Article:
He is a big man whose presence dominates all family gatherings and whose sins the family chose to ignore because it can rely on him during all crises. In the marriage to Juanita he is the one who earns the money for the family: “I’m the head of this family!”, he says about himself while Juanita is the housewife and mother. For him it is especially important that his son Miguel Chico is brought up like a man. He is not allowed to cry or run away. He is the decision-maker in the family and Juanita trusts him unconditionally. However, by cheating on her he took advantage of her naiveté. Nevertheless, at some point he can not take the feelings of guilt anymore and he confesses his affair with Lola to Juanita. Even in this situation Juanita does not think about her pain, but makes sure his pride as a man is not hurt. Although Juanita wanted a direct confrontation with Lola and Miguel, this confrontation did not happen for a long time because "He wouldn't allow it". Miguel Grande is presented in the novel as a typical patriarch.
Miguel Grande – Lola:
Their relationship differs a lot from his marriage: He recognizes Lola as an equal at least in bed, he is very attentive to her needs and she alone gets away with belittling him in front of other without having him retreat into hurt masculine pride. Although this relationship was just a love affair at the beginning, he falls in love with Lola and feels like he cannot live without her. When he is jealous because Lola danced with other men, she did not apologize since she does not need his ok. Consequently, she has some kind of power over him.
He does not believe in the traditional family structure since he did not get married although the family wants him to. He was always told by his father to be a man, but he is very sensitive and intelligent. Miguel Chico did not at all turn out the way his father wants him to be. He is not at all a dominant man or a patriarch.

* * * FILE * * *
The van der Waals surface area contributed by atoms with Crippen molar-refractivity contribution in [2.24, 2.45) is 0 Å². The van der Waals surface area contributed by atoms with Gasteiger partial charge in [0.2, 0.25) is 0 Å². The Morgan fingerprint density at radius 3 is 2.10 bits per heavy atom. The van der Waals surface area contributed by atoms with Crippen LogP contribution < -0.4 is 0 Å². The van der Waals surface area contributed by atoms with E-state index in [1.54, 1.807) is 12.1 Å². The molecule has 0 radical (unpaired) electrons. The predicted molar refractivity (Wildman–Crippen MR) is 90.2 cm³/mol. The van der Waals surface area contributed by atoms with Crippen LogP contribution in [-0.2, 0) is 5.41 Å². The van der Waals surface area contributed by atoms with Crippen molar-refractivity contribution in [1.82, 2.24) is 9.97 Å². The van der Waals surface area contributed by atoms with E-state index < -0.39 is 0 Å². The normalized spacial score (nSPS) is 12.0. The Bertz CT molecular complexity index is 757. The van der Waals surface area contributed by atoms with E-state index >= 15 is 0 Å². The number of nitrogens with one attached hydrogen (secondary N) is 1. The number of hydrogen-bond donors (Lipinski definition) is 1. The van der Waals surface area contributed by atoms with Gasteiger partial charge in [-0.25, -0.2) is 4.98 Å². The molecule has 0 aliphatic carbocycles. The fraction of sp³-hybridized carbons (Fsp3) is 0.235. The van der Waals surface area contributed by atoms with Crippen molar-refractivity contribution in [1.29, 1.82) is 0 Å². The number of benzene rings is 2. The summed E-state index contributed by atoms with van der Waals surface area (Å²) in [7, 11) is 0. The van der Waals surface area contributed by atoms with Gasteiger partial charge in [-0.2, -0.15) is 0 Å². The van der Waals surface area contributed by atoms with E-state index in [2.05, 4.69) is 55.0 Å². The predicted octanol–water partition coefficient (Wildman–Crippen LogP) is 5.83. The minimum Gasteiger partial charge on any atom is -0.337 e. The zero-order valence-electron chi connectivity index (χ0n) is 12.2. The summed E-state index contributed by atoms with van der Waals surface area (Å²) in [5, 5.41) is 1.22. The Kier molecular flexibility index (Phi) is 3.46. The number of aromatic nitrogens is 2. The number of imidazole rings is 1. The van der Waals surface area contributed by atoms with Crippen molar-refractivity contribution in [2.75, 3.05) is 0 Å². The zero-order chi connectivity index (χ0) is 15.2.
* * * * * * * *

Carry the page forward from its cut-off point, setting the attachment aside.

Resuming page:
Ernesto – Nina:
From the start Nina had recognized his superiority over her, but they can usually rely on each other. Both are described as stubborn and consequently seem to be rather equal partners. Nina is very authoritarian with her children and she even beats them as a method of disciplining them. The way she raises her children is very similar to the way her father brought her up. He was a tyrant and a patriarch. Her last words to Anthony were the same her father said to Nina and Juanita: “Behave yourselves". In their childhood Nina and Juanita suffered from their father’s arbitrary nature. When he drank he was able to beat them severely and they were not allowed to start eating until he had finished. Although Nina had a problematic relationship to her father, because of him being a patriarch, it seems like she does not see another way of raising her children.
El Compa – Lola:
During their marriage, El Compa spoiled Lola by giving her everything she wants. Lola refuses to become a normal housewife and in a way is even proud of not being a typical housewife and not being able to cook. Lola has been in love with El Compa for a long time and she even named one of her children after him. She teases him by calling him a "fairy". Lola and El Compa seem to be equal partners who enjoy spending their time together and feel much passion for each other. In their relationship there is no need for domination of one or the other.
Felix – Angie: